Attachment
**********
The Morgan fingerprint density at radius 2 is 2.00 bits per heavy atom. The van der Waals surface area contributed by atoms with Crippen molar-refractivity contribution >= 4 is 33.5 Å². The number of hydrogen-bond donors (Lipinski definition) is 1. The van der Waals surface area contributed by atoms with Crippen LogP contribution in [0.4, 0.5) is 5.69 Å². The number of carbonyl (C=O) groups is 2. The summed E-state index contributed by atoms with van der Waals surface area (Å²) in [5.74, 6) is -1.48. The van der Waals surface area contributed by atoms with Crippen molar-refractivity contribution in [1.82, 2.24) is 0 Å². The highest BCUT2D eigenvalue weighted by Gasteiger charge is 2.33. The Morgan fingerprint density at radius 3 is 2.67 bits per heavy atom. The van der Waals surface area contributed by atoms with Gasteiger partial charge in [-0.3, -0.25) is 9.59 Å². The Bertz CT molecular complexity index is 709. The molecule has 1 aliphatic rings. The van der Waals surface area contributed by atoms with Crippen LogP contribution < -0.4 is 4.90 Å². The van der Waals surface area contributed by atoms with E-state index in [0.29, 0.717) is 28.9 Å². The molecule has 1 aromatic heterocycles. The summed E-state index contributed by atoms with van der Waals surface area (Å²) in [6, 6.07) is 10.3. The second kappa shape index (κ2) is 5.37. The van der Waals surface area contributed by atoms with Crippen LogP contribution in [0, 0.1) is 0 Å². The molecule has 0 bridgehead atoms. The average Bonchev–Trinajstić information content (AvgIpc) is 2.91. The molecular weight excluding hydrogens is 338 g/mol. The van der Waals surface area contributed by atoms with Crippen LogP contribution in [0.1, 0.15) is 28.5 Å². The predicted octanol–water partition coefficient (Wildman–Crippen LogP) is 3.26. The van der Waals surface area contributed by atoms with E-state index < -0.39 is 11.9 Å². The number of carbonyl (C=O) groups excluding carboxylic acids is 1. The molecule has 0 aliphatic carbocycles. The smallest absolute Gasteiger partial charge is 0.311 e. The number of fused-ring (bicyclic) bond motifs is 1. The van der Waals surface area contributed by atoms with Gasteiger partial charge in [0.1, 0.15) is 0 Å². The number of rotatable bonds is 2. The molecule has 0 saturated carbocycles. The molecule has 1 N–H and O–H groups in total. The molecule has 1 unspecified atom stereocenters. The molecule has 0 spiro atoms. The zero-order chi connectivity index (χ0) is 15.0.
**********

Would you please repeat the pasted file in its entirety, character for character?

The Morgan fingerprint density at radius 2 is 2.00 bits per heavy atom. The van der Waals surface area contributed by atoms with Crippen molar-refractivity contribution >= 4 is 33.5 Å². The number of hydrogen-bond donors (Lipinski definition) is 1. The van der Waals surface area contributed by atoms with Crippen LogP contribution in [0.4, 0.5) is 5.69 Å². The number of carbonyl (C=O) groups is 2. The summed E-state index contributed by atoms with van der Waals surface area (Å²) in [5.74, 6) is -1.48. The van der Waals surface area contributed by atoms with Crippen molar-refractivity contribution in [1.82, 2.24) is 0 Å². The highest BCUT2D eigenvalue weighted by Gasteiger charge is 2.33. The Morgan fingerprint density at radius 3 is 2.67 bits per heavy atom. The van der Waals surface area contributed by atoms with Gasteiger partial charge in [-0.3, -0.25) is 9.59 Å². The Bertz CT molecular complexity index is 709. The molecule has 1 aliphatic rings. The van der Waals surface area contributed by atoms with Crippen LogP contribution < -0.4 is 4.90 Å². The van der Waals surface area contributed by atoms with E-state index in [0.29, 0.717) is 28.9 Å². The molecule has 1 aromatic heterocycles. The summed E-state index contributed by atoms with van der Waals surface area (Å²) in [6, 6.07) is 10.3. The second kappa shape index (κ2) is 5.37. The van der Waals surface area contributed by atoms with Crippen LogP contribution in [0, 0.1) is 0 Å². The molecule has 0 bridgehead atoms. The average Bonchev–Trinajstić information content (AvgIpc) is 2.91. The molecular weight excluding hydrogens is 338 g/mol. The van der Waals surface area contributed by atoms with Crippen LogP contribution in [0.1, 0.15) is 28.5 Å². The predicted octanol–water partition coefficient (Wildman–Crippen LogP) is 3.26. The van der Waals surface area contributed by atoms with E-state index < -0.39 is 11.9 Å². The number of carbonyl (C=O) groups excluding carboxylic acids is 1. The molecule has 0 aliphatic carbocycles. The smallest absolute Gasteiger partial charge is 0.311 e. The number of fused-ring (bicyclic) bond motifs is 1. The van der Waals surface area contributed by atoms with Gasteiger partial charge in [0.1, 0.15) is 0 Å². The number of rotatable bonds is 2. The molecule has 0 saturated carbocycles. The molecule has 1 N–H and O–H groups in total. The molecule has 1 unspecified atom stereocenters. The molecule has 0 spiro atoms. The zero-order chi connectivity index (χ0) is 15.0.